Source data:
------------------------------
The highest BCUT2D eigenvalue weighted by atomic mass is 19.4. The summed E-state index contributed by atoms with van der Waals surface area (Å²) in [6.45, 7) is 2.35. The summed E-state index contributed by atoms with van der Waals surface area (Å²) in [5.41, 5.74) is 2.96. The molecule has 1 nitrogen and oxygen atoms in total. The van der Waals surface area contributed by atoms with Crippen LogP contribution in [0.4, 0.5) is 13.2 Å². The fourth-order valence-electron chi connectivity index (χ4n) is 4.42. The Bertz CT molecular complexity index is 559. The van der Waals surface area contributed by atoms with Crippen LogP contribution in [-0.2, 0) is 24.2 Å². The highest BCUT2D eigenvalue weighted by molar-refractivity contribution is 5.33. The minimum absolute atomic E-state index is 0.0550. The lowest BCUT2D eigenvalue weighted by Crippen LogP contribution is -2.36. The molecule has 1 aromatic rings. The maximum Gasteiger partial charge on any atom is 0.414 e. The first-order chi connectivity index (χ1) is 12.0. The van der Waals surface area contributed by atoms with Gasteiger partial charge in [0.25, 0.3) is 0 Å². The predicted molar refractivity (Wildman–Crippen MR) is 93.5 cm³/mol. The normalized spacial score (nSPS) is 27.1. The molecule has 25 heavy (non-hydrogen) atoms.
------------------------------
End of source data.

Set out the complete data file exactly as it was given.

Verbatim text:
The highest BCUT2D eigenvalue weighted by atomic mass is 19.4. The summed E-state index contributed by atoms with van der Waals surface area (Å²) in [6.45, 7) is 2.35. The summed E-state index contributed by atoms with van der Waals surface area (Å²) in [5.41, 5.74) is 2.96. The molecule has 1 nitrogen and oxygen atoms in total. The van der Waals surface area contributed by atoms with Crippen LogP contribution in [0.4, 0.5) is 13.2 Å². The fourth-order valence-electron chi connectivity index (χ4n) is 4.42. The Bertz CT molecular complexity index is 559. The van der Waals surface area contributed by atoms with Crippen LogP contribution in [-0.2, 0) is 24.2 Å². The highest BCUT2D eigenvalue weighted by molar-refractivity contribution is 5.33. The minimum absolute atomic E-state index is 0.0550. The lowest BCUT2D eigenvalue weighted by Crippen LogP contribution is -2.36. The molecule has 1 aromatic rings. The maximum Gasteiger partial charge on any atom is 0.414 e. The first-order chi connectivity index (χ1) is 12.0. The van der Waals surface area contributed by atoms with Gasteiger partial charge in [0.25, 0.3) is 0 Å². The predicted molar refractivity (Wildman–Crippen MR) is 93.5 cm³/mol. The normalized spacial score (nSPS) is 27.1. The molecule has 25 heavy (non-hydrogen) atoms.